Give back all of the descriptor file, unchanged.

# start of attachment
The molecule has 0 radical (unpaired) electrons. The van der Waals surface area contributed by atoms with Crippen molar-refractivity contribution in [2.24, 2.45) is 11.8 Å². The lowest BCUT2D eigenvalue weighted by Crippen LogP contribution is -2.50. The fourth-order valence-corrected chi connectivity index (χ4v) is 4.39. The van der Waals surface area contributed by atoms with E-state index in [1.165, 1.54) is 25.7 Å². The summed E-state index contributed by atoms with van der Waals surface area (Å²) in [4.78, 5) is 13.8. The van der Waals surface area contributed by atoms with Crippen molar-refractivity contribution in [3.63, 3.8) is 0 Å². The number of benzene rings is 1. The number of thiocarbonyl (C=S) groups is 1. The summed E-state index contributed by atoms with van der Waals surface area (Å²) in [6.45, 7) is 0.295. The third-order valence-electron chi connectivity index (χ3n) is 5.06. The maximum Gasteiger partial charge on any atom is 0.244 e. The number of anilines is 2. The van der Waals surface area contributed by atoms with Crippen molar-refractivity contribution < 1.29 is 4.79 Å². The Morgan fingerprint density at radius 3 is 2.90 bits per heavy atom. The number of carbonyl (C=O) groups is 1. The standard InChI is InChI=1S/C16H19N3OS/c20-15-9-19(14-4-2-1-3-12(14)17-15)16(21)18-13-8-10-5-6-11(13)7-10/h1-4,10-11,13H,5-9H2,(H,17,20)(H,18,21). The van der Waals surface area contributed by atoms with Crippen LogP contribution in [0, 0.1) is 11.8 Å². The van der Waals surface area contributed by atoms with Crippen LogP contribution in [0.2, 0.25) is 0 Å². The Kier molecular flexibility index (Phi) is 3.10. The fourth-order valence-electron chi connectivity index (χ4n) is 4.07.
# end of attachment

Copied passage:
The molecule has 0 radical (unpaired) electrons. The van der Waals surface area contributed by atoms with Crippen molar-refractivity contribution in [2.24, 2.45) is 11.8 Å². The lowest BCUT2D eigenvalue weighted by Crippen LogP contribution is -2.50. The fourth-order valence-corrected chi connectivity index (χ4v) is 4.39. The van der Waals surface area contributed by atoms with E-state index in [1.165, 1.54) is 25.7 Å². The summed E-state index contributed by atoms with van der Waals surface area (Å²) in [4.78, 5) is 13.8. The van der Waals surface area contributed by atoms with Crippen molar-refractivity contribution in [3.63, 3.8) is 0 Å². The number of benzene rings is 1. The number of thiocarbonyl (C=S) groups is 1. The summed E-state index contributed by atoms with van der Waals surface area (Å²) in [6.45, 7) is 0.295. The third-order valence-electron chi connectivity index (χ3n) is 5.06. The maximum Gasteiger partial charge on any atom is 0.244 e. The number of anilines is 2. The van der Waals surface area contributed by atoms with Crippen molar-refractivity contribution < 1.29 is 4.79 Å². The Morgan fingerprint density at radius 3 is 2.90 bits per heavy atom. The number of carbonyl (C=O) groups is 1. The standard InChI is InChI=1S/C16H19N3OS/c20-15-9-19(14-4-2-1-3-12(14)17-15)16(21)18-13-8-10-5-6-11(13)7-10/h1-4,10-11,13H,5-9H2,(H,17,20)(H,18,21). The van der Waals surface area contributed by atoms with Crippen LogP contribution in [0, 0.1) is 11.8 Å². The van der Waals surface area contributed by atoms with Crippen LogP contribution in [0.2, 0.25) is 0 Å². The Kier molecular flexibility index (Phi) is 3.10. The fourth-order valence-electron chi connectivity index (χ4n) is 4.07.